Ewing Morris: Even Harry Rosen couldn't save this hedge fund

Hedge fund with big-name backers has performance issues.

The Ewing Morris Opportunities fund is in need of an emergency makeover. The fund lost 34.8% in March and has barely recovered, still being down 33.7% to the end of June. It’s compounding at 3.4% annualized since inception in September 2011. The fund was up 5.7% in 2019. After March, I saw their largest position was 25% of the portfolio, while their top 10 accounted for 85%. They don’t lack in confidence! No points for guessing they charge performance fees. The fund had close to $150m at the start of the year, but that’s now down to $90 million.

All this, despite benefiting from this powerhouse brain trust, which they feature on their factsheet:

It's a blue chip board any TSX 60 company would be thrilled to have. That David Wilson is probably the former OSC Chair, though it could just as well be the former figure skater. After all, what’s Harry Rosen advising them on? When to wear polka dots?

David Peterson is a former Ontario Premier, he is uber-connected.

Just take a look at his post-nominals alone:

P.C., Q.C., O.ONT., C. ST. J., L. D’H.,D.U., L.L.D., Wu-Tang Clan

I bet he’s friends with Bonnie Bloomberg. David P is the prospective Vice-Chair of the Toronto Star in the event the Jordan Bitove bid prevails. I hope he brings more insight to the dying press game than he does to the dying hedge fund game. There's also John MacIntyre, the founder of private equity firm Birch Hill.

Another notable is Ira Gluskin, who is no slouch in the style department himself. I find it interesting that he officially advises this manager as well as Frank Mayer’s Vision Capital. The two most prominent spinoffs of Gluskin Sheff are Brad Dunkley’s Waratah and Bill Webb’s Waypoint. But they don’t have showy boards of advisors.

Both Darcy Morris and John Ewing come from Burgundy Asset Management as do most of their senior staffers. Of course, Ewing Morris was started with the best of intentions. The goal was to offer double-digit returns - 10-15%. In their own words, “The goal has always been to create a firm that they would want to be clients of”. Clearly, they’re not very picky.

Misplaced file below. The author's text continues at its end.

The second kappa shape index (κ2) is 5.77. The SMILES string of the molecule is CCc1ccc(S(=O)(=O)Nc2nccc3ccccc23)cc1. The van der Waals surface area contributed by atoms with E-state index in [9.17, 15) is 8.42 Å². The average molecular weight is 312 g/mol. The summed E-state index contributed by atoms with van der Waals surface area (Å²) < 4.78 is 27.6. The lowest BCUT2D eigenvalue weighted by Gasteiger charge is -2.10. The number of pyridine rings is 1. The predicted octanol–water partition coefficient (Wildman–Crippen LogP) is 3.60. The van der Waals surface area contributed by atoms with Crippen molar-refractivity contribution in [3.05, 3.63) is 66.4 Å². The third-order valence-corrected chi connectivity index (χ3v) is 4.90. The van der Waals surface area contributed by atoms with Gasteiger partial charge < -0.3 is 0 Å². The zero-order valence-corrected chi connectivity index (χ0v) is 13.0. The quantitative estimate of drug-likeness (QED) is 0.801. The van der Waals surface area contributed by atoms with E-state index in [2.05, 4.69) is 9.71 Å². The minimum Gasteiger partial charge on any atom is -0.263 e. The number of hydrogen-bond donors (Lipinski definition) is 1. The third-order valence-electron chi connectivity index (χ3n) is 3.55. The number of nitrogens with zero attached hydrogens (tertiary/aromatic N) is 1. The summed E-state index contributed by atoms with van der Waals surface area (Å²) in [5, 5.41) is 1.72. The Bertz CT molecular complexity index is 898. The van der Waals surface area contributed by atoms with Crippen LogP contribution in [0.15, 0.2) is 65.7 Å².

Before the crisis, they wrote: “The Opportunities Fund is positioned defensively”…What does this even mean? They had about 60% of their fund in what they call “cheap assets”. Anyways, I have to be a little circumspect because any day now, the outperformance of growth, large caps, quality stocks could reverse. I also believe it’s likely there are self-reinforcing, bubbly aspects to passive investing. Nevertheless, I don’t think Ewing Morris is the firm I would bet on in such a scenario. The only way I see Ewing Morris being viable is if they went public and then shorted their own stock. It’s a paradox, I know. They have way too many senior people adding no discernible value. It’s a “broken business”, to use their own lingo.

I think the fund had one client alone with $20m invested, which shows how little link there is between big money and smart money. Which is more likely: that most people in active investing are dumb or that most of them are smart, but the competition is too intense? I lean towards the latter, but with firms like Ewing Morris, it’s a close call! I think schmoozing is their real strength. In any event, figuring how the game is changing is also part of the game! The solemn pride that must be their clients’ to have laid so costly a sacrifice upon the altar of their education!

I wrote about Ewing Morris again here.

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